The tour began at midday so with time to spare we strolled inside the walls and through the  centre looking for a mural depicting the characters in the hit TV show “The Derry Girls” where we stopped to take pictures. 

A man with a camera approached us and introduced himself as a cameraman from BBC Northern Ireland who was doing a piece about the announcement of a third and final series of the show and asked if he could take a shot of us visiting the mural.  With stars in our eyes we naturally we agreed and that is how we appeared later that night on TV on the local news programme.

Next we crossed the Peace Bridge which is a snaking structure that crosses the River Foyle and connects the east and west banks in a symbol of hopeful fraternity and took us to the predominantly Protestant/Unionist side of the city where we were careful to remember to call it Londonderry.  Here there were the abandoned British Army barracks which have been gifted to the city by the British Government and where there was a frenzy of building/restoration work.

We had only been there an hour or so but already I knew that I Iiked the place.  I was expecting it to be rather more like the cities of Southern Ireland, I thought it might be like Galway or Killarney but it wasn’t.  It may not have had street entertainers and brightly coloured buildings but it had a unique identity which made me regret the fact that we weren’t staying a while longer.

Back within the city walls we joined out Tour Guide, a gregarious fellow in a canary yellow hoodie with a lifetime of amusing stories and anecdotes shared in an extravagant narrative and he set off on an entertaining walk around the top of the walls and on the way told the story of the city and how it was now continuing to recover after the Troubles of the late twentieth century.

The walk took us along the battlements, past fortified bastions and over the various gates of the city where carefully restored cannon still posed threateningly at every corner.  We passed by St Columb’s Cathedral and came across the Protestant quarter called the Fountain surrounded by brick walls and wire fences in a part of the city where the Protestant Unionists refuse to give in and move outside the walls.  Courageous maybe, stubborn certainly but I cannot imagine that it makes for a comfortable life.

It was late afternoon now so we split up to go our separate ways for an hour or so.  I choose to visit the Tower Museum which had a useful walk through history of the city and the province.  It was here that I learnt of the plantations and the settlement of Ulster by protestant Scots, the displacement of the native Catholics and the possible root cause of the centuries of tension that culminated in the troubles of the 1970s and 80’s, but I sensed a whiff of optimism here and I hope it is a beginning rather than an end.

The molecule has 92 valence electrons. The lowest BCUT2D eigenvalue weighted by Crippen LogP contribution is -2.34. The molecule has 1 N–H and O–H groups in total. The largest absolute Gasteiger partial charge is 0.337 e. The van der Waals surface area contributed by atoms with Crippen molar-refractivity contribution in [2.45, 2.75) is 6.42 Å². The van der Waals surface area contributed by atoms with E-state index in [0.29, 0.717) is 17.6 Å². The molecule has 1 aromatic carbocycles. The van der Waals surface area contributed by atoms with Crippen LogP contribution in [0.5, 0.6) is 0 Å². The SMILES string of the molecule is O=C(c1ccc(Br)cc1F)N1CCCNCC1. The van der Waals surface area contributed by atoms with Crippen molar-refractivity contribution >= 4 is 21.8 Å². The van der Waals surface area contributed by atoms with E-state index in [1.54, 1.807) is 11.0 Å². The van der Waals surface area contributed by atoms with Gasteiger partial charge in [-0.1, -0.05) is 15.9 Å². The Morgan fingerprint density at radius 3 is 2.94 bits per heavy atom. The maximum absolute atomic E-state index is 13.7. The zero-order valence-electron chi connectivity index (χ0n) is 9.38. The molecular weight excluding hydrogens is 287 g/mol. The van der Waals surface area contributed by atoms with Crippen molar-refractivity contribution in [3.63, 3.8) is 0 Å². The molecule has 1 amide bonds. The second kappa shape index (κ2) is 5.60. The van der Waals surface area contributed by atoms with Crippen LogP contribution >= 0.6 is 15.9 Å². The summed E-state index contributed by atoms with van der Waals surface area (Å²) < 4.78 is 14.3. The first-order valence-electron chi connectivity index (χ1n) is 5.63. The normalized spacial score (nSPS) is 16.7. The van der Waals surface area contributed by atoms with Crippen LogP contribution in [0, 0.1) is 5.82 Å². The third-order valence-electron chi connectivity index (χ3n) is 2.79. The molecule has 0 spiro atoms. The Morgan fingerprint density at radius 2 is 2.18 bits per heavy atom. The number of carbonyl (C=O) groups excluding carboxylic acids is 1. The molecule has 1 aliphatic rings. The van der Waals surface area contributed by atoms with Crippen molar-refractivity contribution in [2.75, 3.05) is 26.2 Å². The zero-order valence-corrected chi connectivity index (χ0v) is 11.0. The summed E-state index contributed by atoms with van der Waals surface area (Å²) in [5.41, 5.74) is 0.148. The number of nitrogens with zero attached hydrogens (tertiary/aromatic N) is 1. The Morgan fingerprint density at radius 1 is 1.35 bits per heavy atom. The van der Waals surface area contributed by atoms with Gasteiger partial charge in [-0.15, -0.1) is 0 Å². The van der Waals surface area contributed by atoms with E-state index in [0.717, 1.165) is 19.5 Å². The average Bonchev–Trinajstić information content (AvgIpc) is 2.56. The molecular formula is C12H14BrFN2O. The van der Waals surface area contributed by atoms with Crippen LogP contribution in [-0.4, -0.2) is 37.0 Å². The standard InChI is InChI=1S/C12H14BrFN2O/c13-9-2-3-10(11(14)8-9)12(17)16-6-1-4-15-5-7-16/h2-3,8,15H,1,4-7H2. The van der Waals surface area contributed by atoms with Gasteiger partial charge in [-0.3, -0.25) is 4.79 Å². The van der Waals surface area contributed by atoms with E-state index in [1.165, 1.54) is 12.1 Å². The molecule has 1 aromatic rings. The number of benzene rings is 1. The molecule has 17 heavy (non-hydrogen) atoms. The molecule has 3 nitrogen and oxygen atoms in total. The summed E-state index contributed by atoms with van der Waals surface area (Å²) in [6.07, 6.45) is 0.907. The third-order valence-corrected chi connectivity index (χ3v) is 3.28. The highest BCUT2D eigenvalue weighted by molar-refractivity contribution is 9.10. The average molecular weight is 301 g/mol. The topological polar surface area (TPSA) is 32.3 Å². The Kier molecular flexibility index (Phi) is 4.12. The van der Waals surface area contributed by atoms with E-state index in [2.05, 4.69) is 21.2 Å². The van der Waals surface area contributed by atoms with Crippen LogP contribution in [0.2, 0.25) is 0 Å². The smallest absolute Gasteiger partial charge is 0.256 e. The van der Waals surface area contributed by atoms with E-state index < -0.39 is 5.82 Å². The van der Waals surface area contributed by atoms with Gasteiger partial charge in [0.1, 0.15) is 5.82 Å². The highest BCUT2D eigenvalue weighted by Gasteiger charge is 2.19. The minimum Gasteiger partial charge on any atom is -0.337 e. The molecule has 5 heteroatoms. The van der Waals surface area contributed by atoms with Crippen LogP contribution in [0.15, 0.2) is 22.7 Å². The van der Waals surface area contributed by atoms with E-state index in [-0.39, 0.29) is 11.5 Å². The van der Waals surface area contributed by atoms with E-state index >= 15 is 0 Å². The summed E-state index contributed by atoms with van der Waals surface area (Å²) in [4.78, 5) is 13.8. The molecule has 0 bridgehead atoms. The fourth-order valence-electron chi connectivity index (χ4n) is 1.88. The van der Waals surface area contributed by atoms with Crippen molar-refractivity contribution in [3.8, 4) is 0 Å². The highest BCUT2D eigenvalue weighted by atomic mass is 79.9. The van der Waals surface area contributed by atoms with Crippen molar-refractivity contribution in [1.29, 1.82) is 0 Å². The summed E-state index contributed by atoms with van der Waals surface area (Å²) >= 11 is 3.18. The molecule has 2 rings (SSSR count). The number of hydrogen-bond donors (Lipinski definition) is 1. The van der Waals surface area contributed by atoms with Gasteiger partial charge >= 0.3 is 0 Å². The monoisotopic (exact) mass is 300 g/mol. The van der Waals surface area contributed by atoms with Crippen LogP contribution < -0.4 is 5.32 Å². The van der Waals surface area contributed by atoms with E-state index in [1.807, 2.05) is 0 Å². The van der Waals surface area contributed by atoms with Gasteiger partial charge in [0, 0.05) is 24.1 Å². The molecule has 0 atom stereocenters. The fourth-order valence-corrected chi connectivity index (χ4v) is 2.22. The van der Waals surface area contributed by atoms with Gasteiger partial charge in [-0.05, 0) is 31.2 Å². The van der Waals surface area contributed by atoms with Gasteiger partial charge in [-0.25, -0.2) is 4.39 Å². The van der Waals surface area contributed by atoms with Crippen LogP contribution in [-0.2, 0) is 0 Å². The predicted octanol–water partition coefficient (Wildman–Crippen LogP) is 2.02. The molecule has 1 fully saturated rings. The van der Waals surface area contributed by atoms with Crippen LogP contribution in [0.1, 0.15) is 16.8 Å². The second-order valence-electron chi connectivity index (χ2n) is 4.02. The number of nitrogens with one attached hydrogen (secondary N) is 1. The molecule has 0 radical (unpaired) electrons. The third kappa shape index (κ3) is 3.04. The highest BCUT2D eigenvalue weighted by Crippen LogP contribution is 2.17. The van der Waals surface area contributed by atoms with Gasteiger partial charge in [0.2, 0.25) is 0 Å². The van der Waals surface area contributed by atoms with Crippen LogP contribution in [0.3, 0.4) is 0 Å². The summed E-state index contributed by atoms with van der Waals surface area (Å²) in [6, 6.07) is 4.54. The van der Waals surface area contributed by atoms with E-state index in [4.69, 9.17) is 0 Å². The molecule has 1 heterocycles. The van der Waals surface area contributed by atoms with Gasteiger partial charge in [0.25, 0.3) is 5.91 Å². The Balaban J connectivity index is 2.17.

Back together we visited the City Hall with an alternative but equally informative history of the city.  After a stop for a late afternoon Guinness we made our weary way back to the guest house to open a bottle of wine and settle down to watch our anticipated appearance on BBC news.  We scraped in there but only just with no more than a two second shot of us posing in front of the Derry Girls mural.

Later we dined out, drank more Guinness and made plans for the following day.

On This Day – An Unexpected Meeting With Marilyn Monroe

January 15th 2011 and I was in the Norwegian City of Haugesund on the North Sea coast…

In the morning by a minor miracle the rain had stopped and the pavements had been dried off by the piercing wind so when we woke and discovered this we were hopeful of a dry day.

Breakfast turned out to be an excellent affair with a good cold buffet and a hot egg and bacon selection as well. There was a lot of chopped up fish, which, quite frankly, I could have happily managed without and some brown cheese, which is apparently quite popular in Norway, so I tried some and regretted it almost immediately. I think brown cheese is what you call an acquired taste and quite clearly two days was not going to sufficient time to get anywhere close.

We stepped out of the hotel into a drab world of semi-darkness that was just overwhelmingly grey and sad. Along the waterfront boats bobbing gently on the calm waters and except for the occasional piercing squawk of a seagull it was eerily quiet for a Saturday morning.

The best thing to do was to walk back towards the centre and soon we were on Haraldsgate, the main shopping area and the longest pedestrianised street in Norway but even though it was the weekend the streets were empty and the shops were seriously short of customers.

Even at midday it was still quite dark and although the Christmas lights were still twinkling this was doing little to lift the gloom and the overall impression on this mid January Saturday was that this is a town teetering on the edge of  terminal dullness.